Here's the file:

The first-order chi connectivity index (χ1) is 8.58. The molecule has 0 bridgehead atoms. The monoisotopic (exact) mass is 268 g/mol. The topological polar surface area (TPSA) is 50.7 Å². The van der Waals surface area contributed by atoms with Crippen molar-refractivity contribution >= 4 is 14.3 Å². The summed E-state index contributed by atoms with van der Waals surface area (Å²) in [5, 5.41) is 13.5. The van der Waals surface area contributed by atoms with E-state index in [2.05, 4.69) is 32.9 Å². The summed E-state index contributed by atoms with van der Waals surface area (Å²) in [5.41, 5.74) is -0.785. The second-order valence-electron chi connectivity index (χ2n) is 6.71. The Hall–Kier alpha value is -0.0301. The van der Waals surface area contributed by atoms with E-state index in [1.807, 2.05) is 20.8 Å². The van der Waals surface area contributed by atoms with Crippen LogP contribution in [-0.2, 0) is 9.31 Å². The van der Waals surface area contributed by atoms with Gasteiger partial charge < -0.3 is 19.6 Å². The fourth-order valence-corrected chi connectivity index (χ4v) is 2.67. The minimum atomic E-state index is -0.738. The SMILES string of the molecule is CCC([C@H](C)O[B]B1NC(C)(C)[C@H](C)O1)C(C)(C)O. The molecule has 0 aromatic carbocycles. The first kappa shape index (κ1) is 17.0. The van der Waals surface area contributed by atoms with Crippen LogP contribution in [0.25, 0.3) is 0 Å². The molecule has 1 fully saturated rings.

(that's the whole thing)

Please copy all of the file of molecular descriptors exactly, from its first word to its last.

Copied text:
The first-order chi connectivity index (χ1) is 8.58. The molecule has 0 bridgehead atoms. The monoisotopic (exact) mass is 268 g/mol. The topological polar surface area (TPSA) is 50.7 Å². The van der Waals surface area contributed by atoms with Crippen molar-refractivity contribution >= 4 is 14.3 Å². The summed E-state index contributed by atoms with van der Waals surface area (Å²) in [5, 5.41) is 13.5. The van der Waals surface area contributed by atoms with E-state index in [2.05, 4.69) is 32.9 Å². The summed E-state index contributed by atoms with van der Waals surface area (Å²) in [5.41, 5.74) is -0.785. The second-order valence-electron chi connectivity index (χ2n) is 6.71. The Hall–Kier alpha value is -0.0301. The van der Waals surface area contributed by atoms with E-state index in [1.807, 2.05) is 20.8 Å². The van der Waals surface area contributed by atoms with Crippen LogP contribution in [-0.2, 0) is 9.31 Å². The van der Waals surface area contributed by atoms with Gasteiger partial charge < -0.3 is 19.6 Å². The fourth-order valence-corrected chi connectivity index (χ4v) is 2.67. The minimum atomic E-state index is -0.738. The SMILES string of the molecule is CCC([C@H](C)O[B]B1NC(C)(C)[C@H](C)O1)C(C)(C)O. The molecule has 0 aromatic carbocycles. The first kappa shape index (κ1) is 17.0. The van der Waals surface area contributed by atoms with Crippen LogP contribution in [0.25, 0.3) is 0 Å². The molecule has 1 fully saturated rings.